Extractors logo CD32 Amiga Computing Gold Award

Hey, I remember you, weren't you the first game to appear on the new fangled CD32 machine? Well, no I'm not actually, but watch as Jonathan Maddock, with shovel in hand, digs his way through Millennium's sequel.


When Diggers arrived on the small screen in late 1993 I took to it like a duck to water, but what about everybody else? Gamers expectations had been raised due to the fact that this was the first product to appear on the CD32.

No amount of good reviews or advertising could've competed with that amount of hype. When Diggers finally arrived people expected some kind of graphics and music spectacular and unfortunately, although Diggers looks good it isn't that good!

Bizarrely, a lot of people made comparisons between Diggers and the legendary game of Lemmings, all of which were terribly unjust. Diggers may have looked like Psygnosis' suicide-a-thon due to the size of the characters, but in terms of gameplay it was a completely different matter altogether. Millennium's dig-'em-up was certainly more cerebral, plus you had the advantage of being able to do whatever you wanted to due to the open structure of the game.

Originality alone should've been the key to Diggers' success, and although it was packaged free with the CD32 it didn't do amazingly well in the sales department. This is a real shame because everyone at System liked it, especially the soundtrack - a wonderful chilled-out ambient masterpiece, making it a very relaxing game to play.

Millennium have returned to the CD32 once more. They've got a copy of Extractors clutched in their sweaty mitts and hopefully this time around, more gamers can experience the sequel to one of the most under-rated games ever created.


Extractors is set 150 years on from the original game. At this time, a race of creatures perfectly evolved for the job of digging appeared from some distant planet. The Zargonian Mineral Trading Authority saw this rich opportunity arise and immediately employed them to extract jewels and fuel from the planet.

The newly employed aliens worked so well that soon the mines became exhausted as it began to cost the ZMTA more money than they had bargained for. There were, luckily, a few more places where the land was rich in jewels and fuel - the Floating Lands.

These huge masses are inhabited by the Flinarj, a peaceful race who built machines to allow their land to float in the sky to avoid being constantly attacked by the Quarriors. ZMTA tried to take the lands by force, but they're protected by an enormous shield.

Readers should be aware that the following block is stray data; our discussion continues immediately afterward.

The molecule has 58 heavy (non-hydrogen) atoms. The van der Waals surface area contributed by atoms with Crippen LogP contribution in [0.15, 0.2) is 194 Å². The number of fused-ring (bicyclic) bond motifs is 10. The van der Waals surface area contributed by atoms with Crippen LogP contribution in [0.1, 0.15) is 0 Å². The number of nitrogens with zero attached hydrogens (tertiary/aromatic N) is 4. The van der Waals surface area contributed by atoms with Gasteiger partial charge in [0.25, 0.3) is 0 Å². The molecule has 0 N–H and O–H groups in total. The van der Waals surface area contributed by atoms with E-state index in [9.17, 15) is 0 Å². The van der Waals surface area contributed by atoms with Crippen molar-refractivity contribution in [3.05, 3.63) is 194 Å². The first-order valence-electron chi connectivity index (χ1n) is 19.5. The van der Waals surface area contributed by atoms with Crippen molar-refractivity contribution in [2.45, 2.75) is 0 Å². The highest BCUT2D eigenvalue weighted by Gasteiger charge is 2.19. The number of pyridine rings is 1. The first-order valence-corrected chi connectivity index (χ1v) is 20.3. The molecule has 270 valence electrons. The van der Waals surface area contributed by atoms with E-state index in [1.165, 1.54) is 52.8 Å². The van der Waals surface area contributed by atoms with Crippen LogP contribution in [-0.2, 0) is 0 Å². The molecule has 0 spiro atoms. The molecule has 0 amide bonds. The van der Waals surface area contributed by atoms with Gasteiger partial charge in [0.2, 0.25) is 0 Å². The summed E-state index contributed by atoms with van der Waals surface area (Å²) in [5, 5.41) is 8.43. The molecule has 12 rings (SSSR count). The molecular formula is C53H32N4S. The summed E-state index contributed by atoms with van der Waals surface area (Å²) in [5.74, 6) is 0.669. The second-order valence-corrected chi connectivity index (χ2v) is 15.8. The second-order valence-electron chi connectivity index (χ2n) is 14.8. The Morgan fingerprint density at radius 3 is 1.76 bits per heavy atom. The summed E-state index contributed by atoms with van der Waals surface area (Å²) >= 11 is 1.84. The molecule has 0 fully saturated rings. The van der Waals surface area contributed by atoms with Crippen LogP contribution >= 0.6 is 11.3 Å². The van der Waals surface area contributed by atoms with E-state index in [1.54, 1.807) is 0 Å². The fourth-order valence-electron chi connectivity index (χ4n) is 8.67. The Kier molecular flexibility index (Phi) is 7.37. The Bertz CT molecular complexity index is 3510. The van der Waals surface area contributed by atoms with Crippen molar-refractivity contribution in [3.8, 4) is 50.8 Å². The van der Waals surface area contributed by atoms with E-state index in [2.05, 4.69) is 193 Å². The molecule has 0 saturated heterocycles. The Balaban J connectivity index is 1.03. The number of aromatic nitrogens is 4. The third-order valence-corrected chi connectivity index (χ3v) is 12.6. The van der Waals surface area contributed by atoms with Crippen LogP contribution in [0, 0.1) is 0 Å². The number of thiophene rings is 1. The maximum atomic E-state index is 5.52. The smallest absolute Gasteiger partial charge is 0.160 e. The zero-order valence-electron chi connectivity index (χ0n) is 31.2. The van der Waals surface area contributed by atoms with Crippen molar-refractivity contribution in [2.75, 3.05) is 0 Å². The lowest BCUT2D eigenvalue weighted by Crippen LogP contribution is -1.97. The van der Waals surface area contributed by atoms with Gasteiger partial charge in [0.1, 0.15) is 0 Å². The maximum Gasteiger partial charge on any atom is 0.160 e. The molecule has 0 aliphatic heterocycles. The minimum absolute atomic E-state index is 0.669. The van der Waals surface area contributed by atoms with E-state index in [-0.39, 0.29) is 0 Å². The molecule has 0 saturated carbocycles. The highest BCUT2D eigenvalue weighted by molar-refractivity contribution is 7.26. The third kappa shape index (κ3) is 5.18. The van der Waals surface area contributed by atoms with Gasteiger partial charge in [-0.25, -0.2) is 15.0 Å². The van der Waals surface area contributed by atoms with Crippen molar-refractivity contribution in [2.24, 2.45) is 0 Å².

The shield is powered by 24 generators, all of which have to be destroyed to enable the ZMTA access to the lands. You must travel from floating world to world, finding and destroying the shield generators while, at the same time, successfully mining enough fuel and cash in order to get to the next land.



One of Diggers best features was its blissful ambient soundtrack. It was the best piece of music I'd heard all year and I'd quite happily let the game play on its own just to listen to it.

Musically, Extractors isn't quite as dazzling as its original counterpart. There isn't a specific tune that plays while you do, but there are a number of sound effects that add a certain suspense to the game.

There's a fair amount of speech within the game. For instance, whenever you enter the trading centre a character will tell you exactly what's out of stock. The animated introduction also includes some digitised narration which makes the game seem almost like a fairy-tale.

To sum up the sound, in some aspects it's far better than the original game, but in others it's far worse. The inclusion of more high-quality digitised speech is a definite plus point, but the loss of the chill-out soundtrack is a big thumbs down.

The new minimalist themes within the game are OK, but they're nowhere near as good as the original soundtrack and due to this little factor Extractors has lost some of its atmosphere.

A System remedy is at hand though. Switch on your CD player, slap on The Orb's Adventures Beyond The Ultraworld or Future Sound of London's Lifeforms and hey prestor, instant ambient atmosphere.




Extractors, as it did last time around, uses 256 colours throughout the whole game. Even static title screens are very impressive - even more so than the ones in the original Diggers adventure. Just have a glance at the page to admire just how good they are!

Other graphical feature include six totally different terrain types, each with its own set of animations, colour cycling effects and parallaxed backgrounds. These varied levels are all easy on the eye and they're so distinctive that it feels as though you're playing an entirely new game every time you progress onto the next level.

Millennium were the first company to use digitised sequences of film within their games. You must remember the animation used in the CD version of Robocod. Extractors has its own animated sequences that pop up between and during levels.

These rendered sequences were all created using 3D-Studio and look very nice indeed. CD32-owners who own the Full Motion Video cartridge will get the best out of these animation, but having said that, they do look quite good without the need for the add-on.

The game certainly looks a lot sharper and more colourful than its original counterpart. Overall I can do nothing but compliment the graphic artists for the superb work they've done on Extractors.




I loved Diggers, but due to the type of game it was (is?) you had to use that part of your body called your brain. I know it wasn't a mindlessly violent shoot-'em-up or a sickeningly cute platformer, and I know it takes anything from 20 minutes to an hour to complete a level, but this was no reason to banish Diggers from our gaming world, never to be seen or heard of again.